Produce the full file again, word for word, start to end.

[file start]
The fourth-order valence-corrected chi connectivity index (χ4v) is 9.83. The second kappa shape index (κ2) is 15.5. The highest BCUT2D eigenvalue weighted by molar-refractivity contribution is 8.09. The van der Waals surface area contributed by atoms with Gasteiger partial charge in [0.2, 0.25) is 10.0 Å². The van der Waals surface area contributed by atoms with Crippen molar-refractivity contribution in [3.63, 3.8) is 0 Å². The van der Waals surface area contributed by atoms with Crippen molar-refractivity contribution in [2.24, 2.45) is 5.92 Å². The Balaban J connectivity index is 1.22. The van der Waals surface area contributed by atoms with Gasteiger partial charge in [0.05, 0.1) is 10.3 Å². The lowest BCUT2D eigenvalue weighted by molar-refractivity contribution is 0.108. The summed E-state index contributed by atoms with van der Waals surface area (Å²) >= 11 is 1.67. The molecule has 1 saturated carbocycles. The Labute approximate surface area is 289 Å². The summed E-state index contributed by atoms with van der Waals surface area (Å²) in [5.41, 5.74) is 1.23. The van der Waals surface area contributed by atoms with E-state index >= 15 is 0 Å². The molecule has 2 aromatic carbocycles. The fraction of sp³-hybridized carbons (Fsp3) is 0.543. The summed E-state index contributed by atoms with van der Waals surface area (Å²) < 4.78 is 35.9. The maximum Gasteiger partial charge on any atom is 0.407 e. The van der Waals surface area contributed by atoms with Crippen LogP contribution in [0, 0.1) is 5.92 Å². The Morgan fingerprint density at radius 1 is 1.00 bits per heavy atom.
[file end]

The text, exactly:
The fourth-order valence-corrected chi connectivity index (χ4v) is 9.83. The second kappa shape index (κ2) is 15.5. The highest BCUT2D eigenvalue weighted by molar-refractivity contribution is 8.09. The van der Waals surface area contributed by atoms with Gasteiger partial charge in [0.2, 0.25) is 10.0 Å². The van der Waals surface area contributed by atoms with Crippen molar-refractivity contribution in [3.63, 3.8) is 0 Å². The van der Waals surface area contributed by atoms with Crippen molar-refractivity contribution in [2.24, 2.45) is 5.92 Å². The Balaban J connectivity index is 1.22. The van der Waals surface area contributed by atoms with Gasteiger partial charge in [0.05, 0.1) is 10.3 Å². The lowest BCUT2D eigenvalue weighted by molar-refractivity contribution is 0.108. The summed E-state index contributed by atoms with van der Waals surface area (Å²) >= 11 is 1.67. The molecule has 1 saturated carbocycles. The Labute approximate surface area is 289 Å². The summed E-state index contributed by atoms with van der Waals surface area (Å²) in [5.41, 5.74) is 1.23. The van der Waals surface area contributed by atoms with E-state index >= 15 is 0 Å². The molecule has 2 aromatic carbocycles. The fraction of sp³-hybridized carbons (Fsp3) is 0.543. The summed E-state index contributed by atoms with van der Waals surface area (Å²) < 4.78 is 35.9. The maximum Gasteiger partial charge on any atom is 0.407 e. The van der Waals surface area contributed by atoms with Crippen LogP contribution in [0, 0.1) is 5.92 Å². The Morgan fingerprint density at radius 1 is 1.00 bits per heavy atom.